By B.L. Wilson
The cohort of Stephen Joel Trachtenberg Scholars graduating from the George Washington University this month have found over the past four years that challenging themselves, exploring outside of their comfort zones could sometimes come with missteps but big rewards.
DeLante Fludd, a theater and dance major, focused on academics—attending classes and studying—in his first year at GW. As a sophomore, he became more involved in campus activities, joining the Indian folk dance group Bhangra. He became a group captain in his junior year.
“An amazing experience, an African American teaching people Bhangra,” said Mr. Fludd, who also studied theater at Accademia Dell’Arte in Italy. “New members were kind of hesitant, but they enjoyed me as their captain.”
Personal growth was a recurring theme Sunday evening at the City View Room, where graduating SJT scholars were celebrated. The scholarship named in honor of former George Washington University President Stephen Joel Trachtenberg provides a full, four-year education to the best and brightest seniors graduating from public, private and charter schools in the District of Columbia.
Associate Provost for Diversity, Equity and Community Engagement Helen Cannaday said the SJT scholars “have met every expectation that [President-Emeritus Trachtenberg] had in mind when he created the scholarship back in 1989.”
GW President Steven Knapp noted in a video message of congratulations that alumni SJT Scholars are pursuing graduate and Ph.D. degrees, are employed as deans, faculty, physicians, lawyers, artists, CEO’s, engineers and are leaders in their communities.
The scholars also heard from SJT alumnus William Alexander, B.S. ’04, who congratulated the scholars on the excellence they have achieved and urged them to “go as far as you can in your careers.”
“But when you get to that point, you need to know to create spaces for other excellent people who have not had the opportunities to bring them in as well,” Mr. Alexander said.
Scholars shared solemn reflective moments interspersed with levity and expressions of gratitude to family, peers and GW staff.
Briana Whitefield, an exercise science major with a minor in public health, did not join the SJT Scholars cohort that started at GW in fall 2013 until the spring 2014 semester after giving birth to a son.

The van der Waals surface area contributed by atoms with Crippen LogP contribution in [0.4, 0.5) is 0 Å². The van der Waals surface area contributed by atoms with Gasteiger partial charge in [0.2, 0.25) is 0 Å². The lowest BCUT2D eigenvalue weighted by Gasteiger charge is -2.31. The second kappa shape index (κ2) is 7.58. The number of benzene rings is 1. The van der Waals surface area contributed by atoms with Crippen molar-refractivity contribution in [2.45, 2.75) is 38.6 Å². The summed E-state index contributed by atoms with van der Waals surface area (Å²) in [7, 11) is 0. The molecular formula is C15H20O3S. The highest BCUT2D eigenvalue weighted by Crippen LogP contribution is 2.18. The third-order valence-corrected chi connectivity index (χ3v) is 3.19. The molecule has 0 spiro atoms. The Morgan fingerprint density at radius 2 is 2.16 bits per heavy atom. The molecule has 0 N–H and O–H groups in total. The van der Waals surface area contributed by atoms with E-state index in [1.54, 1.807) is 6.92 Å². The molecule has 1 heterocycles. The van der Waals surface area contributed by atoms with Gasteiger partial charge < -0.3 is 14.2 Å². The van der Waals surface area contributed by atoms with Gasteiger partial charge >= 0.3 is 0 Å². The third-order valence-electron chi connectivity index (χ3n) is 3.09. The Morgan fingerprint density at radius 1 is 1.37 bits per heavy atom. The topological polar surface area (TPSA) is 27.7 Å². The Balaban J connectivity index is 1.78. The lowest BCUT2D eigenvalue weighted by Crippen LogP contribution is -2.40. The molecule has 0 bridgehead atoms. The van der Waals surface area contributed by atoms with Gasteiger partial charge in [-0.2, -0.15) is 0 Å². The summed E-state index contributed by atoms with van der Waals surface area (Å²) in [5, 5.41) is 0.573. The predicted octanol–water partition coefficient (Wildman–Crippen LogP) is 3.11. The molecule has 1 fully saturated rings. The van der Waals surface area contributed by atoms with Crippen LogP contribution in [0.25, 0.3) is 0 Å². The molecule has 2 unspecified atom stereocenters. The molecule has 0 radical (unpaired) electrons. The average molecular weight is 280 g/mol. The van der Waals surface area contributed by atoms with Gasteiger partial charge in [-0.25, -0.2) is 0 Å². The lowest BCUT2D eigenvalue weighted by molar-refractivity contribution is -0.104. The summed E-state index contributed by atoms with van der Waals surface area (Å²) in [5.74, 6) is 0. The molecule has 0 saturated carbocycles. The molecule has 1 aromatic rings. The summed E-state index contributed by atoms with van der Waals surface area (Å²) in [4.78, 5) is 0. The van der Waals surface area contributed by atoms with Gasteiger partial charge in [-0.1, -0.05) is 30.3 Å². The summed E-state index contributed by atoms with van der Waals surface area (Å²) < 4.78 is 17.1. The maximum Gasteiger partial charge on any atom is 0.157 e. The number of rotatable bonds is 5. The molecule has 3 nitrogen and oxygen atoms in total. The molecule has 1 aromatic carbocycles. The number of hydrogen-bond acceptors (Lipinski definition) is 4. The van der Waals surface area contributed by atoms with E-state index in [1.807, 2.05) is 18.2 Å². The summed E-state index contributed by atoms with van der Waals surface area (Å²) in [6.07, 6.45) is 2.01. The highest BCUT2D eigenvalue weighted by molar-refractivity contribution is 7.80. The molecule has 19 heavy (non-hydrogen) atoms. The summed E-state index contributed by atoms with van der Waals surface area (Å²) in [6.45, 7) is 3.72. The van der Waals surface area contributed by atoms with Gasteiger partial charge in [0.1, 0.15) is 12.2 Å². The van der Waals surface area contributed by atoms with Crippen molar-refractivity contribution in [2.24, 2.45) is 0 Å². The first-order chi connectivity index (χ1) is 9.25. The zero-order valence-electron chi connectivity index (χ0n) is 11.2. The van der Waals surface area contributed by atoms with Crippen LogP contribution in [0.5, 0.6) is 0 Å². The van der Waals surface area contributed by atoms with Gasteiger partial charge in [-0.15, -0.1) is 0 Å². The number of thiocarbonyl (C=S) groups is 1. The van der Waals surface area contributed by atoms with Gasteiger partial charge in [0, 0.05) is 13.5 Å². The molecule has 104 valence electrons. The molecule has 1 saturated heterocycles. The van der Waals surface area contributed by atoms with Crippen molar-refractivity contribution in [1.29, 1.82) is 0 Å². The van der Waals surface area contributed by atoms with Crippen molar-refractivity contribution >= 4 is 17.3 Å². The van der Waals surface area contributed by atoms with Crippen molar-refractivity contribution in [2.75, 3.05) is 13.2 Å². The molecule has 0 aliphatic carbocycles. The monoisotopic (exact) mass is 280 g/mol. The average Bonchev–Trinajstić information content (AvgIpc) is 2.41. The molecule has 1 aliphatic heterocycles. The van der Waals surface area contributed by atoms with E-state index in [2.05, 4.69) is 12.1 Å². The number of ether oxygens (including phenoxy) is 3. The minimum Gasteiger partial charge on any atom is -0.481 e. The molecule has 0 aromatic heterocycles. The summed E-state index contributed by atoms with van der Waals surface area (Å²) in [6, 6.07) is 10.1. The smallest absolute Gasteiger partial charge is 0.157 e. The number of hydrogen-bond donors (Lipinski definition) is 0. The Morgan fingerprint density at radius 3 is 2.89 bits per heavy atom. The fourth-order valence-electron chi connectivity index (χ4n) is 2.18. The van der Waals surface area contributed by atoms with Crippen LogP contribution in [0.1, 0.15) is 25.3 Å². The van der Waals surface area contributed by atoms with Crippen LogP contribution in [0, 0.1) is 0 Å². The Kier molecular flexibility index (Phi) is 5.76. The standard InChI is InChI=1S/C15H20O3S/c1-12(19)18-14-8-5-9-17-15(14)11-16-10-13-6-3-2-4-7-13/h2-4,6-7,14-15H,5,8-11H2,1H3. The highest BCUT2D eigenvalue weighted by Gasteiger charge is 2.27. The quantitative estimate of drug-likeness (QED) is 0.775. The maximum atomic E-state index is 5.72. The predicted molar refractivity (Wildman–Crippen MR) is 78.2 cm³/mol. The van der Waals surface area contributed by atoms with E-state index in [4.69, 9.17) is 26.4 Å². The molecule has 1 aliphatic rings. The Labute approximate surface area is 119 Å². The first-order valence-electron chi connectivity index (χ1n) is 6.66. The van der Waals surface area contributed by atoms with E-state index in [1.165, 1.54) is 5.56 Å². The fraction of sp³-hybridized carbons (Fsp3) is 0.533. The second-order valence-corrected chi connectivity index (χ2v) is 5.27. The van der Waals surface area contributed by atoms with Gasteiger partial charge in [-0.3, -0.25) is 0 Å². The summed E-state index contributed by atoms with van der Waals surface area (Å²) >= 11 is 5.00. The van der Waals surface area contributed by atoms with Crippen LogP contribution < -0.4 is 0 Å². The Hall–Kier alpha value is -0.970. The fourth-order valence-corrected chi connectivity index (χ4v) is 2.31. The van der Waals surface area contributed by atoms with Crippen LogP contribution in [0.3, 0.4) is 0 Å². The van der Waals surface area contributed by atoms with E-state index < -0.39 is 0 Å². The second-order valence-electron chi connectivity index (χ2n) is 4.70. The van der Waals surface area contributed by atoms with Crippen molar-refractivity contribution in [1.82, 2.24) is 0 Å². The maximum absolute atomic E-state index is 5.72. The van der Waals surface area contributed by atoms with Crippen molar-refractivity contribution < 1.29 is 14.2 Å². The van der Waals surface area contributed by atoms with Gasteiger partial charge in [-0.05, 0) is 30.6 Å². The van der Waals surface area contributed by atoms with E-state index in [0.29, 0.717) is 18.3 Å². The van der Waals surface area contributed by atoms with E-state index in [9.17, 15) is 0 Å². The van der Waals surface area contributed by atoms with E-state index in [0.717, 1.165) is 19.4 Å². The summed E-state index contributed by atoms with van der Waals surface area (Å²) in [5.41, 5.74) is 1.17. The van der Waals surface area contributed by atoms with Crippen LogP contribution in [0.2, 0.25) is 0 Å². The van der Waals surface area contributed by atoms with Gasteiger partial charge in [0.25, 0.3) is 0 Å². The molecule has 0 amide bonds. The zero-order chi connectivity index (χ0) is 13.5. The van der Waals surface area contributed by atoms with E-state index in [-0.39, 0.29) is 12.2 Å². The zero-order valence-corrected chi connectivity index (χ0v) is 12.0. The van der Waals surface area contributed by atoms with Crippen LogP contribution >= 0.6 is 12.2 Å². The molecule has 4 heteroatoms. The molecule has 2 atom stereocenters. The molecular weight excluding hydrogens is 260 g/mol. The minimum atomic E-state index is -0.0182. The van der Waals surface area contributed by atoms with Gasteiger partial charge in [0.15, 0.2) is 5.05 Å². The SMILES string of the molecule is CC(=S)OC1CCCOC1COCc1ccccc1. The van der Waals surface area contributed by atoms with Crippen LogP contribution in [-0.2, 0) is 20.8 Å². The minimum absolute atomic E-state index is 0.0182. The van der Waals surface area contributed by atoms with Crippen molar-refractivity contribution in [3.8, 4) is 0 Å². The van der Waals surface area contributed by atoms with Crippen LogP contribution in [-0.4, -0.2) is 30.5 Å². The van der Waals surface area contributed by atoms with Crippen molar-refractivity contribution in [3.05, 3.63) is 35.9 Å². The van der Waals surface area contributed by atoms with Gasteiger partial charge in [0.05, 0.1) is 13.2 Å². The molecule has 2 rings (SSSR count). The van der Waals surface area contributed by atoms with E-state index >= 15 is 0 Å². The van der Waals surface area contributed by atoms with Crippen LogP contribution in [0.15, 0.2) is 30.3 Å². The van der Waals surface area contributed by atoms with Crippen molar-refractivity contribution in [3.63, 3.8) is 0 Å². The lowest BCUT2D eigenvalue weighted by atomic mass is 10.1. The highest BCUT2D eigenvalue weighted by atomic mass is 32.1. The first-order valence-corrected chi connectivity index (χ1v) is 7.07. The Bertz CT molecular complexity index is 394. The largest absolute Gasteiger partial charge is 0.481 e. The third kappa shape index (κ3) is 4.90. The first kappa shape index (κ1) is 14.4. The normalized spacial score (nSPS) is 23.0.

“Being a mother in college has been one of the hardest things I’ve ever done in life, but the experience was amazing,” said Ms. Whitefield, who did not have time for many campus activities. “I learned to manage my time, my finances. When you talk about ‘adulting,’ I’ve been adulting since I was 18 years old,” said Ms. Whitefield.
She encouraged incoming SJT scholars to take advantage of everything on campus. “Join the dance team,” she said. “Be a president. Be a captain.”
Timothy Hursen, who is majoring in Arabic studies and International Affairs, said he had his life all figured out when he arrived as a freshman, having studied Arabic since he was 8 years old. A class in linguistics caused him to stray from plans of becoming “a State Department big wig and ambassador.”
“I had a new appreciation for what it meant to be a language teacher and when the opportunity arose, I jumped on it,” Mr. Hursen said. “I am now an Arabic teacher.”
The SJT program changed the way many saw their hometown—Washington, D.C.—and created lifelong bonds.
Charleene Smith, a human service and social justice major, interned at the Justice Department in the Office of the Attorney General’s child protection section.
“I basically shadowed an attorney there,” she said. “I went to court with her, different depositions, witness preparation for trial. I’m still actually in contact with her.”
The four years were not without struggle, said SJT scholar and biology major David Hernandez, who is the first in his family to go to college.
Last year, he lost his father. However, he said he found a “father figure in George Rice,” associate director of GW’s Multicultural Student Services Center who coordinates the SJT program.
Mr. Hernandez thanked Mr. Rice for “the words of the week, for the Rice-isms and for keeping us in line to make sure we do what we have to do so we can get where we want to be.”
To hear Mr. Rice tell it, there was never any doubt about the cohort achieving academic success. “I won’t say congratulations,” he said. “This was your destiny laid out long before you were a twinkle in your ancestors’ eyes.”